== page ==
Monday, April 20, 2015

Look at Original Sin With New Eyes

Nobody likes the idea of original sin. The people of today's world like to choose which beliefs suit them and "original sin" certainly does not suit them. If I were shopping for beliefs, I'm sure I wouldn't buy that one. Who would?

"Original sin" may be the two most important words you will ever hear. And, as strangely paradoxical as this may sound, if you hear them, while listening with an open mind, you will understand something beautiful. You will understand how much God loves you. You will understand how to be joyful and at peace. 

But, if you close your ears to hearing these two words, and close your mind to taking in their meaning, any experience you may have of spiritual freedom will be counterfeit. 

Once upon a time, in a galaxy (thankfully) now far, far away in my mind, I was told a little story. It went something like this:

A baby is born in perfection, radiating perfect love. But, later the people and culture surrounding the child convince him that he is imperfect. They are all lying to him! How the people appeared before him who were imperfect and able to spread the imperfection came to be is a mystery, but that's what happened.

Because, you see, Adam and Eve never really left the Garden of Eden. We're still in there. The problem is that we can't see the truth that is around us. We believe we are walking around in a broken world,  but this is nothing but a "bad dream" based on lies about our imperfection. That is what the knowledge of "good and evil" was- The lie that there really is good and evil. There really was no original sin, but only an original judgment, which began when Eve and Adam ate the forbidden fruit and gained that "knowledge."

If we can extricate ourselves from judging ourselves, life's situations and others, we can return to the innocence of realizing we are perfect and our world is perfect. As a result, the Garden of Eden, Heaven on Earth, will appear to us. 

Sound extreme? Although it is the norm in our culture to shun judgment of others, some take it to its natural extreme conclusion and it becomes a "spiritual path." It's not just a philosophy, but a dedicated lifestyle.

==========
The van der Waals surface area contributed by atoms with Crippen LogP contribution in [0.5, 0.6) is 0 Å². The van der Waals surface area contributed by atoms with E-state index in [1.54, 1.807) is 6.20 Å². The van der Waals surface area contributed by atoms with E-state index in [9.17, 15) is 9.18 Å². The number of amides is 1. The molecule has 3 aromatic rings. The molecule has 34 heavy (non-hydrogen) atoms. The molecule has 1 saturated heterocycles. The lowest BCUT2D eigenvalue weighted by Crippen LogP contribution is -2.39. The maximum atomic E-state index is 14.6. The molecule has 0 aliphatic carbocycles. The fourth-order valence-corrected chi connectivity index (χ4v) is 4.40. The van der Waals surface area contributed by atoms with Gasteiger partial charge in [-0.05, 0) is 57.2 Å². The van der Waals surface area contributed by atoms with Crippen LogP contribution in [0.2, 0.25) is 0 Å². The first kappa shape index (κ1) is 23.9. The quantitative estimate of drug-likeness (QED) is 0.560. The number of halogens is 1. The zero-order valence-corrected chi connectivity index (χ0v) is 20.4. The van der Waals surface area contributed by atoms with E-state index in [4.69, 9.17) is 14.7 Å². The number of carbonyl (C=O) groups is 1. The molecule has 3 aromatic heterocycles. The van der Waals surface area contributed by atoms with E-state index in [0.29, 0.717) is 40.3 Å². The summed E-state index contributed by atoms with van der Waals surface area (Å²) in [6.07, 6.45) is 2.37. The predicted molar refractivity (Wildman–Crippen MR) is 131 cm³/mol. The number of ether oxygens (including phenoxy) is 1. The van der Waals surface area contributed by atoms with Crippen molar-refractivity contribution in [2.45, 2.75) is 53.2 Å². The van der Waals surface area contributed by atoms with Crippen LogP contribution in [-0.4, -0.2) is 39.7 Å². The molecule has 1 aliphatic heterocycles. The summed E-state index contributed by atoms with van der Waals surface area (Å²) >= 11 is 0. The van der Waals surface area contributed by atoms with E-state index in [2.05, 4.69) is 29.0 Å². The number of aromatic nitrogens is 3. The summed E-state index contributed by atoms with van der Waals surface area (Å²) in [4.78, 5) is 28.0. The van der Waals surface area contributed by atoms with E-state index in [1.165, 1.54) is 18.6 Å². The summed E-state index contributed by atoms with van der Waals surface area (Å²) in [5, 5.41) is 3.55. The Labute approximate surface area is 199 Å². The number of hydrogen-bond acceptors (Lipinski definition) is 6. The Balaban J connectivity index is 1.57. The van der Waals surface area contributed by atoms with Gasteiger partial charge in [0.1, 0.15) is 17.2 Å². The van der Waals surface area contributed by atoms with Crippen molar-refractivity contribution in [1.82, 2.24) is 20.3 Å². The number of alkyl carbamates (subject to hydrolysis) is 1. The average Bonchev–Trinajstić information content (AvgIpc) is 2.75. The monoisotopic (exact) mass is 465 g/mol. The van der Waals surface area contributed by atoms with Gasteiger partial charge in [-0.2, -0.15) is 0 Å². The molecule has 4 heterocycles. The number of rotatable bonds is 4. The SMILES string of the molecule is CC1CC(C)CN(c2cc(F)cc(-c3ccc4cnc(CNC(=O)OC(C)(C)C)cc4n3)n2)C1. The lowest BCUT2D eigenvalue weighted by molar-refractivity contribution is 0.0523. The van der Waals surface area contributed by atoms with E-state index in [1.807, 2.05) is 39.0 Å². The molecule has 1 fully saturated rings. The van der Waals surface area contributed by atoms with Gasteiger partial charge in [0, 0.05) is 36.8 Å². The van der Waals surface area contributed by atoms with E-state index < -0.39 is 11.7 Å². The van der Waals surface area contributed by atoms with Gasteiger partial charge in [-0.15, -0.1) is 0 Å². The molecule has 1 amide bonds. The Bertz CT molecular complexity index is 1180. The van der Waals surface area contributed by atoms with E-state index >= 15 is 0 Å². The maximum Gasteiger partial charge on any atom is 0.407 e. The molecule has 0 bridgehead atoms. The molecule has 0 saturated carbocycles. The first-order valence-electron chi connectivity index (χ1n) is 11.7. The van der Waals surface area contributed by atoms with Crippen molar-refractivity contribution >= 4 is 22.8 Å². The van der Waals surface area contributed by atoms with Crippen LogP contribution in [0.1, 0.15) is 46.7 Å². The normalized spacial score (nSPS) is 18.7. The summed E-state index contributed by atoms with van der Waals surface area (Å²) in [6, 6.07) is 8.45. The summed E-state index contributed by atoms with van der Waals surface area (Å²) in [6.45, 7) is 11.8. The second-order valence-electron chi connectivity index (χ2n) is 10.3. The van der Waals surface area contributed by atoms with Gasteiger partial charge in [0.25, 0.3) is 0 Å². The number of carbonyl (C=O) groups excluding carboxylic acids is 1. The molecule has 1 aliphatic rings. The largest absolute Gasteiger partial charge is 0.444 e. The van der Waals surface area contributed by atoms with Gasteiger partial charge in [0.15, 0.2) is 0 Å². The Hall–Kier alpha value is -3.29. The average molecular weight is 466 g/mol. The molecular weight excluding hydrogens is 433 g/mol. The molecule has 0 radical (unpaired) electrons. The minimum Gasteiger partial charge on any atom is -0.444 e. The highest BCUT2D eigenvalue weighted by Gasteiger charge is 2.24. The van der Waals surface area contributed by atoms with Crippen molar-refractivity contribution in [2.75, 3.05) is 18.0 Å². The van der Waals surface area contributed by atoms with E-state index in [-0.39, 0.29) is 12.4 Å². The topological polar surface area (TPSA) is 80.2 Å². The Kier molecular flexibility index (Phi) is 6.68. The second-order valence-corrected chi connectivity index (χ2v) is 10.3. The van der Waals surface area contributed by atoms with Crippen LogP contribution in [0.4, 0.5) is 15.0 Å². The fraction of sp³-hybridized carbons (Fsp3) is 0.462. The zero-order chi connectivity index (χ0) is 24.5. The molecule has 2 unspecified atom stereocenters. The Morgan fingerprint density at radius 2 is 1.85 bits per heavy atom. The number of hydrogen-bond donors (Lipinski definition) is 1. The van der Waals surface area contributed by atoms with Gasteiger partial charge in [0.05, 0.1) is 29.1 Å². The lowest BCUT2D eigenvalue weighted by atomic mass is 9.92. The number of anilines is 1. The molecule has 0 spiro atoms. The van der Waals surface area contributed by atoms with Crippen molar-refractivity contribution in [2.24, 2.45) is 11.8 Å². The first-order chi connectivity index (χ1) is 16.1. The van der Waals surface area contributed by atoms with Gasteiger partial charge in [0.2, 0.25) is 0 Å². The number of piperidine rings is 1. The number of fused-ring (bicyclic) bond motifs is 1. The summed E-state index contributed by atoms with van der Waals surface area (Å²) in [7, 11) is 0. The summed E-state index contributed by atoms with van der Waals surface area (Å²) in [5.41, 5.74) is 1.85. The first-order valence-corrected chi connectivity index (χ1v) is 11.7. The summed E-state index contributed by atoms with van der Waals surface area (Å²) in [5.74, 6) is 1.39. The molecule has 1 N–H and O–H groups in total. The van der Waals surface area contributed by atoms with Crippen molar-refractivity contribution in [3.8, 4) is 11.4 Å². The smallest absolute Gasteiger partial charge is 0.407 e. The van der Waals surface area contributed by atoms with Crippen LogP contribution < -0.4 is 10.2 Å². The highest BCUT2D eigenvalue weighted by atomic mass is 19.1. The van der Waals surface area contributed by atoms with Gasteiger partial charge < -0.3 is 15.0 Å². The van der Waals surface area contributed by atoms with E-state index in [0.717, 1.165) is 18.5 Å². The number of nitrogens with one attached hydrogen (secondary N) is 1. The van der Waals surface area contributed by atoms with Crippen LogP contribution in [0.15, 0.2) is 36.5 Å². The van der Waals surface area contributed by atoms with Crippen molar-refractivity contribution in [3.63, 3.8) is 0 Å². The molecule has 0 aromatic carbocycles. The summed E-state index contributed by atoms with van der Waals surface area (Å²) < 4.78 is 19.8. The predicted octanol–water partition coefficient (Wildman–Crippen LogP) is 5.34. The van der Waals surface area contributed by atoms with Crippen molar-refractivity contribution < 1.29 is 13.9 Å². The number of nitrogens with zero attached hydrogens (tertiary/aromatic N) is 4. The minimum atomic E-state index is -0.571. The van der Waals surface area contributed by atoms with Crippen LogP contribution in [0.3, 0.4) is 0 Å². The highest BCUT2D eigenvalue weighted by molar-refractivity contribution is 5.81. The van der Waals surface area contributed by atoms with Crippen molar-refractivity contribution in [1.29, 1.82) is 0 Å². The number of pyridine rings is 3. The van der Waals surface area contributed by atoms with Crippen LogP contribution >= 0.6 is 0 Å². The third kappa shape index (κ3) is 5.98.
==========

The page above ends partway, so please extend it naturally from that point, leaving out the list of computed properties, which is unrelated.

What do I see happening here? Fifty shades of profound loss.

The story you have just read is perfectly plausible if you deny original sin. As I pointed out, who wouldn't want to deny it? It's not an enjoyable idea, and it's certainly not an "empowering" one. But, let me explain to you the outcome of not believing in original sin, and perhaps you will see how harmful the denial of original sin can be.

I spent over six years trying to create Heaven on Earth by training myself not to judge anything. And the condition of my soul, by the time I found out the real truth, was dead.

What is lost when original sin is denied?

God can't get through to us. He can't strengthen what isn't weak, heal what isn't sick, fix what isn't broken. 

Of course, the point of being born perfect is that you are also born all powerful and can accomplish all that strengthening, healing and fixing just by denying, denying, denying original sin. If you deny it well enough, you will feel happy, like the dear little carefree child you once were. 

Yes, it would be great if it worked this way. The problem is that it doesn't. Just like children who aren't able to feed and clothe themselves from the moment they are born, we always need to depend on what is beyond ourselves. 

We are created for God and we weren't meant to live and operate without our connection with Him. 
If we deny that there is any God beyond ourselves; believe that we are that God; or that someone else is a god; that all of us are one god together; that we don't need God because we can tap into some place called the "source," or any other variant of this denial, we're missing exactly the same boat.

With an understanding of original sin comes the understanding that we are not in Eden any longer. 
Our first ancestors disobeyed God and as a consequence, that door to Eden was shut. We were born outside Eden as a consequence of what they did. The world outside of Eden is a broken one. And suffering and evil are randomly unleashed on the earth in ways that are not just or fair. 

God loves us too much to leave us like that, abandoned, outside of the world He intended for us. 
Disobedience is what caused our first parents to sin, and they disobeyed based on the pride that they wanted to be gods and not need God. When we return to Him and admit we need His help, His guidance, His mercy and His love, the doors are open once again to paradise. When we return with humility and with obedience (the opposite traits to the ones our original parents had), we are able to repent and break free. 

One reason original sin is a hard idea to take in is that it makes us feel "originally puny" when we think about it. Nobody wants to feel puny, or bad just for being born. However, I don't mind feeling puny anymore, because now I can accept the love and mercy of the omnipotent Creator of the universe who cares about each soul as if it is His only one. 

I'm talking about restoring natural connections that were broken when I talk about original sin. We are floundering in an unnatural state when we resist the idea of original sin, which negates the possibility of an antidote. 

If we don't accept the illness, we can't receive the medicine. 
And our souls die.